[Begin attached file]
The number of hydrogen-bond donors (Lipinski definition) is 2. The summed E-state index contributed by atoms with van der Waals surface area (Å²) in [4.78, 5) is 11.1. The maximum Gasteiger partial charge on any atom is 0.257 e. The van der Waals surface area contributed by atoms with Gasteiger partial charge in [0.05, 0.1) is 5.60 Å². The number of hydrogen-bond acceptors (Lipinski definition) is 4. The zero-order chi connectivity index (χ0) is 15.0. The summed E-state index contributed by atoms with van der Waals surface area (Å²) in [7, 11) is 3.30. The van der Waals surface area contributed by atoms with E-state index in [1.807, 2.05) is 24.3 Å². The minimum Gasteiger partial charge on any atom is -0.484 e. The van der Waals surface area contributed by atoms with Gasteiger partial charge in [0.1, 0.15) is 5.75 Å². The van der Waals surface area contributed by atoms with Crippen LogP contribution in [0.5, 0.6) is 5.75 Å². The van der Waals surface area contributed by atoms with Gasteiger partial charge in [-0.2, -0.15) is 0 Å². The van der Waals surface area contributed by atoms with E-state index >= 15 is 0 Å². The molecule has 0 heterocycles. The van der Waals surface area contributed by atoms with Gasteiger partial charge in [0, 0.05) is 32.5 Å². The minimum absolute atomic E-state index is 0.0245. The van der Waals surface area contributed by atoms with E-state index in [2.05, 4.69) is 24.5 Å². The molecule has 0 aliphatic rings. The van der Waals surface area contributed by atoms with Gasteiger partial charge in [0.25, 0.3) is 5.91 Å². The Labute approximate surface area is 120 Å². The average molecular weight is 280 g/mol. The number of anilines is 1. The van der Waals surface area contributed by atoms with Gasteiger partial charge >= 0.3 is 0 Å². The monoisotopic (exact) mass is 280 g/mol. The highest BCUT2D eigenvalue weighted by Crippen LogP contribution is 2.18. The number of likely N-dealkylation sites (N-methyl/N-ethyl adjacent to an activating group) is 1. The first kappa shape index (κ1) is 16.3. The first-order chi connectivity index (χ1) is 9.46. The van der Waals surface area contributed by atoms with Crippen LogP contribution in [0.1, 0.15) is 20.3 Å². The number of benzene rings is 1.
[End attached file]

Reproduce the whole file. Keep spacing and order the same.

The number of hydrogen-bond donors (Lipinski definition) is 2. The summed E-state index contributed by atoms with van der Waals surface area (Å²) in [4.78, 5) is 11.1. The maximum Gasteiger partial charge on any atom is 0.257 e. The van der Waals surface area contributed by atoms with Gasteiger partial charge in [0.05, 0.1) is 5.60 Å². The number of hydrogen-bond acceptors (Lipinski definition) is 4. The zero-order chi connectivity index (χ0) is 15.0. The summed E-state index contributed by atoms with van der Waals surface area (Å²) in [7, 11) is 3.30. The van der Waals surface area contributed by atoms with E-state index in [1.807, 2.05) is 24.3 Å². The minimum Gasteiger partial charge on any atom is -0.484 e. The van der Waals surface area contributed by atoms with Gasteiger partial charge in [0.1, 0.15) is 5.75 Å². The van der Waals surface area contributed by atoms with Crippen LogP contribution in [0.5, 0.6) is 5.75 Å². The van der Waals surface area contributed by atoms with Gasteiger partial charge in [-0.2, -0.15) is 0 Å². The van der Waals surface area contributed by atoms with E-state index >= 15 is 0 Å². The molecule has 0 heterocycles. The van der Waals surface area contributed by atoms with Gasteiger partial charge in [0, 0.05) is 32.5 Å². The minimum absolute atomic E-state index is 0.0245. The van der Waals surface area contributed by atoms with E-state index in [2.05, 4.69) is 24.5 Å². The molecule has 0 aliphatic rings. The van der Waals surface area contributed by atoms with Gasteiger partial charge in [0.25, 0.3) is 5.91 Å². The Labute approximate surface area is 120 Å². The average molecular weight is 280 g/mol. The number of anilines is 1. The van der Waals surface area contributed by atoms with Gasteiger partial charge >= 0.3 is 0 Å². The monoisotopic (exact) mass is 280 g/mol. The highest BCUT2D eigenvalue weighted by Crippen LogP contribution is 2.18. The number of likely N-dealkylation sites (N-methyl/N-ethyl adjacent to an activating group) is 1. The first kappa shape index (κ1) is 16.3. The first-order chi connectivity index (χ1) is 9.46. The van der Waals surface area contributed by atoms with Crippen LogP contribution in [0.1, 0.15) is 20.3 Å². The number of benzene rings is 1.